Friday, June 20, 2008

The Real Ralph Nader of 2008: Bob Barr

Now that the nominees for both the major parties are settled, it's time to talk about another nominee who has largely escaped notice: Bob Barr.

In late May, the Libertarian Party nominated for president former Republican Congressman Bob Barr. Barr's nomination will undoubtedly cause John McCain problems come November, and he may very well play the role of spoiler that Ralph Nader did in 2000.

McCain is viewed warily at best among conservative Republicans, particularly those who are religiously conservative. But he is also viewed with suspicion among Hayek-espousing libertarians who don't support the war in Iraq. These folks, of course, contributed heavily to Ron Paul's campaign and routinely delivered 20 percent of the vote or more in late Republican primary states well after the nomination had been all but delivered to McCain.

The problem for McCain is these Ron Paul supporters are clustered in states where he needs to do well to win in November. Additionally, it is interesting to note the relationship between Ron Paul's support to Ross Perot's support in 1992.

The following table looks at Perot's 10 best states in 1992, lists the percentage of the vote George Bush got in 2004, and Ron Paul's performance in the Republican primaries (or caucuses, as the case may be) this year:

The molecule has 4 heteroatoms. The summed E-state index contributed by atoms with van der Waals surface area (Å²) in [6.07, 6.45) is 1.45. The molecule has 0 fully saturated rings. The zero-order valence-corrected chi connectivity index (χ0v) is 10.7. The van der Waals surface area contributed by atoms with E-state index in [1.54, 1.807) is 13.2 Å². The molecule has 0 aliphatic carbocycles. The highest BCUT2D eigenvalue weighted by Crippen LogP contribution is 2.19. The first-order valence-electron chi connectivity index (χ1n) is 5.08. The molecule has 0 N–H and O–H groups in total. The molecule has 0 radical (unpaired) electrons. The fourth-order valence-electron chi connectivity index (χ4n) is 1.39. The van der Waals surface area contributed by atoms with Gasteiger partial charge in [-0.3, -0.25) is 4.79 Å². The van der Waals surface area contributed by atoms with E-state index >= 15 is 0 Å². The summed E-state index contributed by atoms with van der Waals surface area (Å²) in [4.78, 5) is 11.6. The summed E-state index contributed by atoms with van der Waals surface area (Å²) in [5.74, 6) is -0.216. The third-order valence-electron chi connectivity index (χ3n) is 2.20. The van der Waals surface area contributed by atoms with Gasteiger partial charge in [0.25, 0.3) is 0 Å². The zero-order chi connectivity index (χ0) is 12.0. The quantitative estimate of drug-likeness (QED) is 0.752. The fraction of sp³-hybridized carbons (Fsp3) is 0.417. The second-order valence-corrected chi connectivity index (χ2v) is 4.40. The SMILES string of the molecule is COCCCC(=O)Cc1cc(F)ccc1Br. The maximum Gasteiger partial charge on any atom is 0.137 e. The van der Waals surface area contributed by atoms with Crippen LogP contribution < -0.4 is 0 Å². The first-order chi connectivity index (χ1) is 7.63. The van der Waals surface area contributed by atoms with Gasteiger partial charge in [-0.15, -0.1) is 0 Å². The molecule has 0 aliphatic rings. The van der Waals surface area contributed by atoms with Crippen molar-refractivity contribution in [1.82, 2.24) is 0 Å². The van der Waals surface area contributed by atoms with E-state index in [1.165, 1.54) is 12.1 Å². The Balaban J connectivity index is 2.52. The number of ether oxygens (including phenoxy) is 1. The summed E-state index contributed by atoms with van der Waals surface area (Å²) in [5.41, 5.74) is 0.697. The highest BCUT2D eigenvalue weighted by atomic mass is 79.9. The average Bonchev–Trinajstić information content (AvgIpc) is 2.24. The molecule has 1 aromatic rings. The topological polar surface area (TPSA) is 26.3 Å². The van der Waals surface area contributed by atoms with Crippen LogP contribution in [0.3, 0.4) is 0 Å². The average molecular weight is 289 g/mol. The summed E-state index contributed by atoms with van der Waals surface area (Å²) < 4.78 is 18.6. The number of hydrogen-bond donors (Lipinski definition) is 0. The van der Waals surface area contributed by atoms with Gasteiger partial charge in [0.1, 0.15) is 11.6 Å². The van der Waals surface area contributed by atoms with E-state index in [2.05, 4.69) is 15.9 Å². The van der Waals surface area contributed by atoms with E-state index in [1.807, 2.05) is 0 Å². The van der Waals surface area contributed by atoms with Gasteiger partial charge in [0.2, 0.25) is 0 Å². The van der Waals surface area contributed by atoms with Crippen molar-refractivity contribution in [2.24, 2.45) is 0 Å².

I then added the latest polling in these states on the matchup between Obama and McCain. The highlighted states, four in number, represent those states where Barr might possibly draw enough votes to tip the balance away from McCain in favor of Obama. Voters here have displayed a propensity to support third party candidates in the past, and have indicated a willingess to support a maverick member of the Republican Party this year. You can add Kansas to that list should Obama pick popular Governor Kathleen Sebelius.

The point of all of this is to say that Barr can help Obama in his effort to increase the number of states in play this fall. If McCain can't win Nevada, Alaska, and Montana, not only will he lose, he will likely lose big. Even more troubling from his perspective is Minnesota, a state that Republicans have tried to put into play since 2000. The latest polls indicate that Minnesota is again a swing state, but if Barr can pull even 5 percent of the vote (certainly not inconceivable given Perot's 26 percent in 1992 and Jesse Ventura's surprise gubernatorial victory a few years later), McCain's ability to put more "blue" states in play to force Obama to play defense himself will be severely hampered.

Add to this Obama's decision to opt out of public financing, and suddenly, the hill for McCain to climb becomes even steeper.

I should note that it appears that the Obama campaign has noticed this, too. Their recent ad buy reintroducing Obama to voters covers 18 states. Two of those states, Alaska and Montana, are Ross Perot-Ron Paul friendly states. One of those states, Georgia, is home to Bob Barr's former congressional district.

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